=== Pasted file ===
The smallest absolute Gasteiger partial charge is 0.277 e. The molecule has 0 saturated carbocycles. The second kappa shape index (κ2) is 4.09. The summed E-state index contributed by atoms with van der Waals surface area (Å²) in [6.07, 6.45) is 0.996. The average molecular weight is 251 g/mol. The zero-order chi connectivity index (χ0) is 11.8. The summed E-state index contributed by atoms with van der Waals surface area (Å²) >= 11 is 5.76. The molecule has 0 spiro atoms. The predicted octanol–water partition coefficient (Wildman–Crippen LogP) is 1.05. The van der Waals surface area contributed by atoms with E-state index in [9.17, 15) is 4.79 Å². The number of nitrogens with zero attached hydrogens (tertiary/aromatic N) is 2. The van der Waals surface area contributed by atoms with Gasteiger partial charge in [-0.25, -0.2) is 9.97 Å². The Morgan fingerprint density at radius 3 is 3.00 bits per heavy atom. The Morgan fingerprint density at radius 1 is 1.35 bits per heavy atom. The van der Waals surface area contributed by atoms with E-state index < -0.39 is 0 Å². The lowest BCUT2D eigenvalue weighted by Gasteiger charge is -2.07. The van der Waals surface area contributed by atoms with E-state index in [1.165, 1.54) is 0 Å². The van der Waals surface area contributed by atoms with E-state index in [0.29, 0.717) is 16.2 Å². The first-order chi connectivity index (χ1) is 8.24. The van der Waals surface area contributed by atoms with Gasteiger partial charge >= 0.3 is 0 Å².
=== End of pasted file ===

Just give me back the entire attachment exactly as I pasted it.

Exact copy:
The smallest absolute Gasteiger partial charge is 0.277 e. The molecule has 0 saturated carbocycles. The second kappa shape index (κ2) is 4.09. The summed E-state index contributed by atoms with van der Waals surface area (Å²) in [6.07, 6.45) is 0.996. The average molecular weight is 251 g/mol. The zero-order chi connectivity index (χ0) is 11.8. The summed E-state index contributed by atoms with van der Waals surface area (Å²) >= 11 is 5.76. The molecule has 0 spiro atoms. The predicted octanol–water partition coefficient (Wildman–Crippen LogP) is 1.05. The van der Waals surface area contributed by atoms with E-state index in [9.17, 15) is 4.79 Å². The number of nitrogens with zero attached hydrogens (tertiary/aromatic N) is 2. The van der Waals surface area contributed by atoms with Gasteiger partial charge in [-0.25, -0.2) is 9.97 Å². The Morgan fingerprint density at radius 3 is 3.00 bits per heavy atom. The Morgan fingerprint density at radius 1 is 1.35 bits per heavy atom. The van der Waals surface area contributed by atoms with E-state index < -0.39 is 0 Å². The lowest BCUT2D eigenvalue weighted by Gasteiger charge is -2.07. The van der Waals surface area contributed by atoms with E-state index in [1.165, 1.54) is 0 Å². The van der Waals surface area contributed by atoms with E-state index in [0.29, 0.717) is 16.2 Å². The first-order chi connectivity index (χ1) is 8.24. The van der Waals surface area contributed by atoms with Gasteiger partial charge >= 0.3 is 0 Å².